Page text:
Mayor Bass Expands Executive Directive 3 To Build More Housing Faster And Address RV Encampments to Bring People Inside

April 2, 2024

By Juliet Hidalgo

LOS ANGELES - Los Angeles Mayor Karen Bass expanded Executive Directive 3 to use publicly-owned land to build more housing faster and to address RV encampments by increasing the City’s capacity to tow, store, and dismantle surrendered vehicles. Since Mayor Bass took office, thousands more Angelenos came inside than the previous year and tent encampments have come down in every council district thanks to urgent action locking arms with the City Council, County and LAHSA. Los Angeles is also building more housing rapidly to confront this crisis. More than 14,000 units of affordable housing are now being accelerated as a result of her executive directive to streamline their development.

“We are building on our progress and adapting our approach to bring more people inside, increase housing and save lives,” said Mayor Bass. “We will work closely with our public sector partners to build housing on underutilized lands to urgently confront the homelessness crisis. We will now be able to address more RV encampments by creating capacity within the city to properly dispose of RVs after people move into housing and establishing future sites for RV safe parking to connect people with services.”

Since Mayor Bass signed Executive Directive 3 into effect in February 2023, the City has been able to identify sites that can be utilized for up to 500 tiny home beds through a $33 million State grant adopted by City Council last week, moved the long-awaited Go For Broke and First Street North Project to fruition after more than 20 years of predevelopment on city-owned land, and launched interdepartmental working groups to reimagine how city-owned land can facilitate more cost efficient and accelerated production of affordable housing. 

The updated directive accelerates the building of permanent and interim housing on publicly-owned land that is owned by the Housing Authority of the City of Los Angeles, Metro and the Los Angeles Community College District, in addition to land owned by the City of Los Angeles. This update ensures that critical redevelopment projects, such as the Jordan Downs Redevelopment Project, will meet their critical deadlines.

This action builds on Inside Safe’s work to resolve RV encampments. Last year, the Mayor’s Office and City Council secured an RV dismantling contract to dispose of surrendered RVs. Inside Safe also addressed an encampment of more than 50 RVS on Forest Lawn, along with other operations where RVs were present. 

“Through our joint development program, Metro has delivered approximately 2,200 multi-family housing units across 15 sites in the City of Los Angeles, with another 12 projects with 3,100 units in construction,” said Metro CEO Stephanie Wiggins. “With plans to continue to grow that portfolio to 10,000 units, Metro appreciates the Mayor’s leadership in making Metro eligible for the benefits under ED3. ED3 will boost Metro’s efforts to accelerate the delivery of affordable housing on Metro-owned land while reducing vehicle miles traveled and reducing greenhouse gas emissions by 8,000 metric tons annually.”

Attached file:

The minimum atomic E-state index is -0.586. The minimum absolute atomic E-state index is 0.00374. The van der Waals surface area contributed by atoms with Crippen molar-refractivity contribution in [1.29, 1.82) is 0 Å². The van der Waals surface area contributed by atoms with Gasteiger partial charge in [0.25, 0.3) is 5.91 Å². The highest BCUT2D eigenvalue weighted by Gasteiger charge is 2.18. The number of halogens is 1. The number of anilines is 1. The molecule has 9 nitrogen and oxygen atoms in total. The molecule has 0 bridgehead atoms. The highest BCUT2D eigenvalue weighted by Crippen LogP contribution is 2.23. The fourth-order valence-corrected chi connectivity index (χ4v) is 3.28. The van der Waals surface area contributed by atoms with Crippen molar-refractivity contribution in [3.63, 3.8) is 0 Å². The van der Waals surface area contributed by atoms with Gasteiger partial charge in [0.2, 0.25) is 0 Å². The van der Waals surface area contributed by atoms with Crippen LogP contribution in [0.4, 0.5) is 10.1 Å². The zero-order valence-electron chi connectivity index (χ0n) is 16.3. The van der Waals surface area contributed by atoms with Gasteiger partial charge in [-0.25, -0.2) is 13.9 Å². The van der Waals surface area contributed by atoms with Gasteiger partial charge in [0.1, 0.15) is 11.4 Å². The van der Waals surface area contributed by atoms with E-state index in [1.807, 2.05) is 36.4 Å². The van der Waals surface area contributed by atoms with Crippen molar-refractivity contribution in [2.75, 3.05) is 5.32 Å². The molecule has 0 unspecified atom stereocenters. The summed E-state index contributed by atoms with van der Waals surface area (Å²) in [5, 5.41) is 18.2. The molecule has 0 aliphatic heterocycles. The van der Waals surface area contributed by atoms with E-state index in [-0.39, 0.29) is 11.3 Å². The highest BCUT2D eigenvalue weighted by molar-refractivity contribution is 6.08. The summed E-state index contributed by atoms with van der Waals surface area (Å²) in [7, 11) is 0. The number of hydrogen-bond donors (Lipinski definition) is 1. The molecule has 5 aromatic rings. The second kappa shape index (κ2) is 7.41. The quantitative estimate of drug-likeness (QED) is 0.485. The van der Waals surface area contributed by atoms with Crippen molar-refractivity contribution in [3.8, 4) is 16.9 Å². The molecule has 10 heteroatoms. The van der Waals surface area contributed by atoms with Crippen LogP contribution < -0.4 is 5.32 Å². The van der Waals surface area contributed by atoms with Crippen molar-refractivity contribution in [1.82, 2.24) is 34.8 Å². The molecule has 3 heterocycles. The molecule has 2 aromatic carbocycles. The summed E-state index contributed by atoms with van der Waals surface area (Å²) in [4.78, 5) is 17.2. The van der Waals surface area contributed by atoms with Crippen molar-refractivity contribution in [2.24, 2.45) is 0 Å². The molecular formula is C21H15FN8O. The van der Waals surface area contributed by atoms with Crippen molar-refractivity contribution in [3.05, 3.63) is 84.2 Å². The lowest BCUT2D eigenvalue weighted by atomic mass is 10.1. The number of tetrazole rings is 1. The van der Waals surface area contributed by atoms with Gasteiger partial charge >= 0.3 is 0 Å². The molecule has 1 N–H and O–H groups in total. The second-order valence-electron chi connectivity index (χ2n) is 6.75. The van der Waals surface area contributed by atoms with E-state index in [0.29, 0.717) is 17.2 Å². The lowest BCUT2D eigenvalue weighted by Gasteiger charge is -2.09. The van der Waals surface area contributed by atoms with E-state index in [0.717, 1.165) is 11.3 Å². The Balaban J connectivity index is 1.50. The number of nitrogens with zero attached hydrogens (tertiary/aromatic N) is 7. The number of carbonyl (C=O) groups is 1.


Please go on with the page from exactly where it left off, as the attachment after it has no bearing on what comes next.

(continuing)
"1 in 5 LACCD students are homeless and over half are housing insecure. Because of this, LACCD is excited to join forces with Mayor Bass to be a part of the solution in addressing the City's housing crisis by partnering on Executive Directive 3 (ED3), an incredibly valuable tool with the potential to streamline key District housing project approvals in the coming years,” said LACCD Board Vice President Sara Hernandez. “By granting eligibility to LACCD, the District will have more pathways and options for developing and accelerating approval for critical student housing initiatives.”

“We commend Mayor Bass for exploring solutions and expediting steps to address the growing need of our Los Angeles Unified students and families experiencing homelessness,” Los Angeles Unified Superintendent Alberto M. Carvalho said. 

Mayor Bass declared a state of emergency on homelessness on her first day in office to confront homelessness with the urgency it requires. As part of Executive Directive 3, she directed City departments to conduct an inventory of unused and underutilized city property that could be used for temporary or permanent housing with on-site services. The City Administrative Officer submitted an analysis of more than 3,000 sites which the Mayor’s Office has evaluated, which led to a $2.9 million grant award from the Southern California Association of Governments to support Executive Directive 3’s efforts.

Read the expanded Executive Directive here.